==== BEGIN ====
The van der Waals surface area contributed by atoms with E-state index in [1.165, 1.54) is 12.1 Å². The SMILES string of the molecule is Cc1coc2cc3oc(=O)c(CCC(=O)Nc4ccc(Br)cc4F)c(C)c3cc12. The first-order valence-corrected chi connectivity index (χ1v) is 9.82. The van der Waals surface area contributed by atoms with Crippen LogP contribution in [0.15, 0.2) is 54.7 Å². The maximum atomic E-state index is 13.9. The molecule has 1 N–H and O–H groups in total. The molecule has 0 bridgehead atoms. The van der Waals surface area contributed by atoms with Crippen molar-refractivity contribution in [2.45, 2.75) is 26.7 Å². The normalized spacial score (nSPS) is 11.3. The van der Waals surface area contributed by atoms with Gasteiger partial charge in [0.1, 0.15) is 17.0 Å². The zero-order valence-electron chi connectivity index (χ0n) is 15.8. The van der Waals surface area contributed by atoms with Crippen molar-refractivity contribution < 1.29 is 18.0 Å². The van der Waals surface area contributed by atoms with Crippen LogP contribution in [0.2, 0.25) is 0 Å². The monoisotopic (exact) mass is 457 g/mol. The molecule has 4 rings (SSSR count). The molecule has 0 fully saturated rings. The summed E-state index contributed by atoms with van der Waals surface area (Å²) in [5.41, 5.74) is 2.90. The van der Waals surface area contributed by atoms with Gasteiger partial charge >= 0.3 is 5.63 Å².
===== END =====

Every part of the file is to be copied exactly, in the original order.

The van der Waals surface area contributed by atoms with E-state index in [1.165, 1.54) is 12.1 Å². The SMILES string of the molecule is Cc1coc2cc3oc(=O)c(CCC(=O)Nc4ccc(Br)cc4F)c(C)c3cc12. The first-order valence-corrected chi connectivity index (χ1v) is 9.82. The van der Waals surface area contributed by atoms with Crippen LogP contribution in [0.15, 0.2) is 54.7 Å². The maximum atomic E-state index is 13.9. The molecule has 1 N–H and O–H groups in total. The molecule has 0 bridgehead atoms. The van der Waals surface area contributed by atoms with Crippen molar-refractivity contribution in [2.45, 2.75) is 26.7 Å². The normalized spacial score (nSPS) is 11.3. The van der Waals surface area contributed by atoms with Gasteiger partial charge in [0.1, 0.15) is 17.0 Å². The zero-order valence-electron chi connectivity index (χ0n) is 15.8. The van der Waals surface area contributed by atoms with Crippen molar-refractivity contribution < 1.29 is 18.0 Å². The van der Waals surface area contributed by atoms with Crippen LogP contribution in [0.2, 0.25) is 0 Å². The monoisotopic (exact) mass is 457 g/mol. The molecule has 4 rings (SSSR count). The molecule has 0 fully saturated rings. The summed E-state index contributed by atoms with van der Waals surface area (Å²) in [5.41, 5.74) is 2.90. The van der Waals surface area contributed by atoms with Gasteiger partial charge >= 0.3 is 5.63 Å².